Finally, “[a] difference of opinion between a physician and the prisoner - or between medical professionals - concerning what medical care is appropriate does not amount to deliberate indifference.” Snow, 681 F.3d at 987 (citing Sanchez v. Vild, 891 F.2d 240, 242 (9th Cir. 1989)); Wilhelm, 680 F.3d at 1122-23 (citing Jackson v. McIntosh, 90 F.3d 330, 332 (9th Cir. 1986)). Rather, plaintiff “must show that the course of treatment the doctors chose was medically unacceptable under the circumstances and that the defendants chose this course in conscious disregard of an excessive risk to [his] health.” Snow, 681 F.3d at 988 (citing Jackson, 90 F.3d at 332) (internal quotation marks omitted). However, treatment decisions based on budgetary concerns do not shield prison officials from liability for deliberate indifference. Jones v. Johnson, 781 F.2d 769, 771 (9th Cir. 1986).

         C. Physical Injury Required for Mental and Emotional Damages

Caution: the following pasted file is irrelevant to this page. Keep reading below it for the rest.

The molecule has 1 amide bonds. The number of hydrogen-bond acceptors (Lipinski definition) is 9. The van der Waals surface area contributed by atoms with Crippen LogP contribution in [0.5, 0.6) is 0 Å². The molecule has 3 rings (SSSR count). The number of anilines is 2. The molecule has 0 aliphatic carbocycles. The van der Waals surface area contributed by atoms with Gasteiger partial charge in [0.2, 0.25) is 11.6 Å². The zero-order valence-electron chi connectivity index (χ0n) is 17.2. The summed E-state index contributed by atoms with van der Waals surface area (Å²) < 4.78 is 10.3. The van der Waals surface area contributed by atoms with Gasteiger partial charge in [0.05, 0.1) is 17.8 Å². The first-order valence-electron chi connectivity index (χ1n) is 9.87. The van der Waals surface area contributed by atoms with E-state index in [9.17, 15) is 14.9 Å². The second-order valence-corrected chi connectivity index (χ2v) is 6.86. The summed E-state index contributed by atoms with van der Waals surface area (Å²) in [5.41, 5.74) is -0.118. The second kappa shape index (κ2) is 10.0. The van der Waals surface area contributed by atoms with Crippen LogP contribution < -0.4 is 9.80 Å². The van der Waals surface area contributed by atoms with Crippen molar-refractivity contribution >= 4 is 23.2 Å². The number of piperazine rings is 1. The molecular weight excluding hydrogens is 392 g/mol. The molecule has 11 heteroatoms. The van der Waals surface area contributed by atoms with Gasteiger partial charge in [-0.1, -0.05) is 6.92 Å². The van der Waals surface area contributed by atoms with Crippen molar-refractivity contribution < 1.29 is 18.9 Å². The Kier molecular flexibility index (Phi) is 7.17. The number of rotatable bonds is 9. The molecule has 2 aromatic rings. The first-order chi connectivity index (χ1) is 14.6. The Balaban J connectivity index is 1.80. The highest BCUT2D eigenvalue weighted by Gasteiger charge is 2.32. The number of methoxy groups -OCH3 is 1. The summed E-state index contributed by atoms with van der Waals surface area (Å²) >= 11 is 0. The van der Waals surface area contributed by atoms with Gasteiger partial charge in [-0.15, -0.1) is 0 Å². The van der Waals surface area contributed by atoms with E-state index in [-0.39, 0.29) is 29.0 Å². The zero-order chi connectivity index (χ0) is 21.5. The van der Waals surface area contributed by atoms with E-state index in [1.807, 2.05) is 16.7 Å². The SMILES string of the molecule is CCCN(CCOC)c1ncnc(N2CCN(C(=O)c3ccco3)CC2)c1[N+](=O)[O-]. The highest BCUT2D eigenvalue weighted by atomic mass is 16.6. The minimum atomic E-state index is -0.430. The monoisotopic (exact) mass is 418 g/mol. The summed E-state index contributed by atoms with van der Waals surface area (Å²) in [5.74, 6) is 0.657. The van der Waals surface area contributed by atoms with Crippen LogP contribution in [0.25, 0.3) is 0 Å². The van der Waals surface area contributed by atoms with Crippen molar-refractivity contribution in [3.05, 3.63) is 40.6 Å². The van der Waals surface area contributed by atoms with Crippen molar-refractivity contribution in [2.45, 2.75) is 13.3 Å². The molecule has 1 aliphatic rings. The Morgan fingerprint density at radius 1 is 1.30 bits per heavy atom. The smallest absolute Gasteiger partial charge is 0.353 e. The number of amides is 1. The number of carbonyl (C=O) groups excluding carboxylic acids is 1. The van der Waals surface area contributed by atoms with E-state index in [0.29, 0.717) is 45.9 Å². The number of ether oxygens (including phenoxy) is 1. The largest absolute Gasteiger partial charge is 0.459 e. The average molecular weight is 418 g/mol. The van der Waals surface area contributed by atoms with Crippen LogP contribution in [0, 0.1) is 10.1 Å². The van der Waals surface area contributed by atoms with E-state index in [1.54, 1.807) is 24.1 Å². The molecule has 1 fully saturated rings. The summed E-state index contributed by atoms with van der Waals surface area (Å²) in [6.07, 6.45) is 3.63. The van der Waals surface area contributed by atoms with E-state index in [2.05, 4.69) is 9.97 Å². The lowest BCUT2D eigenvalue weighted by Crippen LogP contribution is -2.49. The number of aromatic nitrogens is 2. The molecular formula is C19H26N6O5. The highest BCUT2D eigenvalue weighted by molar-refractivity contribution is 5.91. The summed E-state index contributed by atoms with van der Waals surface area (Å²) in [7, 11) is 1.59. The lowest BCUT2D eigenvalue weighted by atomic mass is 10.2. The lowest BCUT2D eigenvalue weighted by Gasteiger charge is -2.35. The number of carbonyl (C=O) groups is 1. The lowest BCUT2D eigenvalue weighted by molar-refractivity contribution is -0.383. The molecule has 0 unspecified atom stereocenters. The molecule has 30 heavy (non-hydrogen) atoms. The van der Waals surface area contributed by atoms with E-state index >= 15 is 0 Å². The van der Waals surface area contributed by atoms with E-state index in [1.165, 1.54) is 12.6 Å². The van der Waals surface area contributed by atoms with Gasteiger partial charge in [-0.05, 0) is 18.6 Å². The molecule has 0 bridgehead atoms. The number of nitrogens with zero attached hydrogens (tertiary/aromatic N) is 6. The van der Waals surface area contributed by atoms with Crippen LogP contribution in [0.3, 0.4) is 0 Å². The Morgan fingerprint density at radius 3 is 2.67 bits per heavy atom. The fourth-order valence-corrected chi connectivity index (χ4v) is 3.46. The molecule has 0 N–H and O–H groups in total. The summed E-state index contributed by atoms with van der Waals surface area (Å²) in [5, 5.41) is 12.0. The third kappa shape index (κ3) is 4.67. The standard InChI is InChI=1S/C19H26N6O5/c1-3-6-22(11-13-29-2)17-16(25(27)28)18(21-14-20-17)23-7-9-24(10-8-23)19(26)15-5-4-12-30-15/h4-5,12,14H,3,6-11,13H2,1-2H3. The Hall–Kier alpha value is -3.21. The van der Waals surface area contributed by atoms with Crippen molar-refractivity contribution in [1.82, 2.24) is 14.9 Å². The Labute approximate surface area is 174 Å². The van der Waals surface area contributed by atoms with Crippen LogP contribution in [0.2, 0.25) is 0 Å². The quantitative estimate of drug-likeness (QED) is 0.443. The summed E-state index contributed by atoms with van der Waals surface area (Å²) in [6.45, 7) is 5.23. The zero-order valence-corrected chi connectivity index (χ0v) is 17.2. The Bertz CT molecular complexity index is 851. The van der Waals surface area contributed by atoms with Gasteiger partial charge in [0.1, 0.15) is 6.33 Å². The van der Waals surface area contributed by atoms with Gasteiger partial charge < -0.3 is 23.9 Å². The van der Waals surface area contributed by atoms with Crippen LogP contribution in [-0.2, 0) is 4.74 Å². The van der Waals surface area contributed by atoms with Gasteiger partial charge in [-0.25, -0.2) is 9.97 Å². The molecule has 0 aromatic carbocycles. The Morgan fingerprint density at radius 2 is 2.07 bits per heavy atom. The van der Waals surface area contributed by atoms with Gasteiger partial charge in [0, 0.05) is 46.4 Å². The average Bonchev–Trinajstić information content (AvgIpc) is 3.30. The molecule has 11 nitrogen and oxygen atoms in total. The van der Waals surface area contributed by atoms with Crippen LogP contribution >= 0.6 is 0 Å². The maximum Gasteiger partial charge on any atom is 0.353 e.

The Prison Litigation Reform Act provides that “[n]o Federal civil action may be brought by a prisoner confined in jail, prison, or other correctional facility, for mental and emotional injury suffered while in custody without a prior showing of physical injury or the commission of a sexual act (as defined in section 2246 of Title 18).” 42 U.S.C. § 1997e(e). The physical injury “need not be significant but must be more than de minimis.” Oliver v. Keller, 289 F.3d 623, 627 (9th Cir. 2002). Accord Pierce v. County of Orange, 526 F.3d 1190, 1123-24 (9th Cir. 2008). The physical injury requirement applies only to claims for mental or emotional injuries and does not bar claims for compensatory, nominal, or punitive damages. Oliver, 289 F.3d at 630.